vapid

adjective
va·​pid | \ ˈva-pəd How to pronounce vapid (audio) , ˈvā- How to pronounce vapid (audio) \

Definition of vapid

: lacking flavor, zest, interest, animation, or spirit : flat, dull a gossipy, vapid woman, obsessed by her own elegance— R. F. Delderfield London was not all vapid dissipation— V. S. Pritchett

Other Words from vapid

vapidly adverb
vapidness noun

Choose the Right Synonym for vapid

insipid, vapid, flat, jejune, banal, inane mean devoid of qualities that make for spirit and character. insipid implies a lack of sufficient taste or savor to please or interest. an insipid romance with platitudes on every page vapid suggests a lack of liveliness, force, or spirit. an exciting story given a vapid treatment flat applies to things that have lost their sparkle or zest. although well-regarded in its day, the novel now seems flat jejune suggests a lack of rewarding or satisfying substance. a jejune and gassy speech banal stresses the complete absence of freshness, novelty, or immediacy. a banal tale of unrequited love inane implies a lack of any significant or convincing quality. an inane interpretation of the play

Did you know?

"Then away goes the brisk and pleasant Spirits and leave a vapid or sour Drink." So wrote John Mortimer—an early 18th-century expert on agriculture, orchards, and cider-making—in his book on husbandry. His use was typical for his day, when vapid was often used specifically in reference to liquor. The term comes from Latin vapidus, meaning "flat-tasting," a possible relative of vapor. That use still occurs today; you might, for example, hear an uninspiring wine described as vapid. More likely you'll hear vapid, along with the synonyms insipid, flat, and inane, describe people and things that lack spirit and character.

Examples of vapid in a Sentence

Waiting rooms, as I'm sure you know, are small rooms with plenty of chairs for waiting, as well as piles of old, dull magazines to read and some vapid paintings … while you endure the boredom that doctors and dentists inflict on their patients before bringing them in to poke them and prod them and do all the miserable things that such people are paid to do. — Lemony Snicket, The Ersatz Elevator, 2001 In a secular age, symbolic rituals such as lighting the Olympic torch inevitably risk seeming a little vapid. — Tony Perrottet, Civilization, June/July 2000 … the incompetent servant, by whomsoever employed, is always against his employer. Even those born governors, noble and right honourable creatures, who have been the most imbecile in high places, have uniformly shown themselves the most opposed (sometimes in belying distrust, sometimes in vapid insolence) to THEIR employer. What is in such wise true of the public master and servant, is equally true of the private master and servant all the world over. — Charles Dickens, Our Mutual Friend, 1865 a song with vapid lyrics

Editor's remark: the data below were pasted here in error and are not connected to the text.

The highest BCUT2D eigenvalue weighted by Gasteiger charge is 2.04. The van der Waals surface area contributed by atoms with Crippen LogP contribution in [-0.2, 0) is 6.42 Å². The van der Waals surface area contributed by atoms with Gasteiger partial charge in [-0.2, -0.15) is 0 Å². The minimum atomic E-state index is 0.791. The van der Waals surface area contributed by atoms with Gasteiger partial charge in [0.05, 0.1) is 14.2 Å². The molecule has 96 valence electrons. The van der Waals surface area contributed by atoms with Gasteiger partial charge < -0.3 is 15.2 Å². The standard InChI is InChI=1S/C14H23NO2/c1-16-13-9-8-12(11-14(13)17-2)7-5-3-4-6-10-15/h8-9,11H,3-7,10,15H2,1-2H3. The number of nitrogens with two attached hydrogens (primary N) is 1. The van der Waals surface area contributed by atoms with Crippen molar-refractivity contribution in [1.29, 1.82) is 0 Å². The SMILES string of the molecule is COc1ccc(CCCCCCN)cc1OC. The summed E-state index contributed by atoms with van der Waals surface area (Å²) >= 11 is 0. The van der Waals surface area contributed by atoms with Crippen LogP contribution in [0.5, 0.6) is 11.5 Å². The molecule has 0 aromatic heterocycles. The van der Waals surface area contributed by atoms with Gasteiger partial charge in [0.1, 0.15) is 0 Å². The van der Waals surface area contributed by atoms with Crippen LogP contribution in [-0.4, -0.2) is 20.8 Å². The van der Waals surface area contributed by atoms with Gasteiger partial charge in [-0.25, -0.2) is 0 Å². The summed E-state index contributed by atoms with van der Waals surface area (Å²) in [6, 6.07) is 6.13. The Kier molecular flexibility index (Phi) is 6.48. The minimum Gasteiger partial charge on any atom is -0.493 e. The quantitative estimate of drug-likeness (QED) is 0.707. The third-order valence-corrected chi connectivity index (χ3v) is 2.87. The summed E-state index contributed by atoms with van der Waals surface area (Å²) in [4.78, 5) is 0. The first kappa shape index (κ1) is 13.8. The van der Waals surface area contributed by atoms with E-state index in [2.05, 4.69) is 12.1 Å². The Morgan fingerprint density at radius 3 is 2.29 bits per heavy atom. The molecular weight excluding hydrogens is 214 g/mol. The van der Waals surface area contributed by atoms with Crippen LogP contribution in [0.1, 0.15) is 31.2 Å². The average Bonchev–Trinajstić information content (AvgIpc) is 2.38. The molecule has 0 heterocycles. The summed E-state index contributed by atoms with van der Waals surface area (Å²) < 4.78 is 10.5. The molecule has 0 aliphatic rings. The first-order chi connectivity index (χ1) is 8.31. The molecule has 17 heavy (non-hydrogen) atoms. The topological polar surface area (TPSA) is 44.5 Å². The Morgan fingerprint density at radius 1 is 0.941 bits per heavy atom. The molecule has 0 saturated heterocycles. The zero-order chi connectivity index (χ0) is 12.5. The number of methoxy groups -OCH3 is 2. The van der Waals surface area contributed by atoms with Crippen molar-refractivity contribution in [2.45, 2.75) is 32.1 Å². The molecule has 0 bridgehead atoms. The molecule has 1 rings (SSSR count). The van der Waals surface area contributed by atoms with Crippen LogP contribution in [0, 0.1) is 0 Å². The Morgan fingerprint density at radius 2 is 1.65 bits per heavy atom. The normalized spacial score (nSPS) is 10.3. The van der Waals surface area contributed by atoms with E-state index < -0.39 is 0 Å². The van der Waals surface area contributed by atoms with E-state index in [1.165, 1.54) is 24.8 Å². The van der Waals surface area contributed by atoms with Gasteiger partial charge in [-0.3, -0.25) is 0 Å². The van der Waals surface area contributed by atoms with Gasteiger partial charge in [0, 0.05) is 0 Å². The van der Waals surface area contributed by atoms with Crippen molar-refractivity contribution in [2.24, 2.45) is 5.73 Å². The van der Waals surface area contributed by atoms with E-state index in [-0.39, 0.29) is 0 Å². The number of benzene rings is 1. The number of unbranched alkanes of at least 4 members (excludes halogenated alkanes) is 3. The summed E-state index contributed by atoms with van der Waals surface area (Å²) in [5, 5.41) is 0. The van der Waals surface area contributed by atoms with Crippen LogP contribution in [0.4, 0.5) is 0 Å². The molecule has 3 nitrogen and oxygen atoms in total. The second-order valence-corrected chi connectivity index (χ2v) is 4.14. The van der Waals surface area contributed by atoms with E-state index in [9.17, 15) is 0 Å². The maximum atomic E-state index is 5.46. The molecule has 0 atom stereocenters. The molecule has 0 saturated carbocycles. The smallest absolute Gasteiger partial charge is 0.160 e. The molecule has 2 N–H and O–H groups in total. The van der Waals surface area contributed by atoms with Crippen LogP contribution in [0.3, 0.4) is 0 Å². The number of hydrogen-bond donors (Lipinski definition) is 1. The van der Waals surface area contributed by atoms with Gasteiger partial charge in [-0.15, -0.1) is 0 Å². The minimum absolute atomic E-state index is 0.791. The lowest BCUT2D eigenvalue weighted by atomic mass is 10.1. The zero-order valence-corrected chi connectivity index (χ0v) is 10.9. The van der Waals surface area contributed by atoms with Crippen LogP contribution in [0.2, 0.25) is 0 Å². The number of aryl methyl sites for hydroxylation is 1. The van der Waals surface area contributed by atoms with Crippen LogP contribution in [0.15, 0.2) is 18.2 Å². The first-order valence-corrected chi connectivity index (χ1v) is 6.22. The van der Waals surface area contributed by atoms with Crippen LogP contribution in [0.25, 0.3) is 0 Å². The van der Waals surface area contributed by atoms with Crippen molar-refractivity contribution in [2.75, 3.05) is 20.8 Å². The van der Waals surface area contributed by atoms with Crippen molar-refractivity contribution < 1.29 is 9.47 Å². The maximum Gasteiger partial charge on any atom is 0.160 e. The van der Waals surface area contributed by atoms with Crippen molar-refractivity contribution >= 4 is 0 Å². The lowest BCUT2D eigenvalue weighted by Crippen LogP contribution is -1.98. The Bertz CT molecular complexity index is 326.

Recent Examples on the Web Think: Tik Tok text quoting fictitious remarks from supporters of fast fashion, designed to dismiss commonly made arguments for fast fashion as ignorant and vapid. Marielle Elizabeth, Vogue, 22 Apr. 2022 Ordinarily Hollywood Romanticism tends to be vapid. Kyle Smith, National Review, 7 Mar. 2022 More, still, found the whole uproar to be vapid, if not absurd. Washington Post, 8 Sep. 2021 Back then, Cary’s hanging out with them as an attempt to boost his own profile led to degradation for all involved: These social-media models were shallow and vapid, but Cary, using them while holding them in contempt, was somehow worse. Daniel D'addario, Variety, 2 Sep. 2021 Tanya is too pitiable to die in a comedy; Mark is too vapid to go in a drama. Amanda Whiting, Vulture, 11 July 2021 Once viewed by the media as a vapid heiress and socialite, Paris Hilton is now having a sort of Parissance in the public sphere. Natalie Morin, refinery29.com, 5 May 2021 Were these claims merely vapid that would be bad enough. David Robert Grimes, Scientific American, 26 Apr. 2021 The thrills are simplistic, and the conversations are vapid. Reece Rogers, Wired, 11 Mar. 2021 See More

These example sentences are selected automatically from various online news sources to reflect current usage of the word 'vapid.' Views expressed in the examples do not represent the opinion of Merriam-Webster or its editors. Send us feedback.

First Known Use of vapid

circa 1656, in the meaning defined above

History and Etymology for vapid

borrowed from Latin vapidus "(of wine) having lost freshness, flat"; akin to Latin vappa "wine that has gone flat" and perhaps to vapor "exhalation, steam" — more at vapor entry 1

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The first known use of vapid was circa 1656

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Dictionary Entries Near vapid

vape

vapid

vapidity

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Last Updated

29 Apr 2022

Cite this Entry

“Vapid.” Merriam-Webster.com Dictionary, Merriam-Webster, https://www.merriam-webster.com/dictionary/vapid. Accessed 21 May. 2022.

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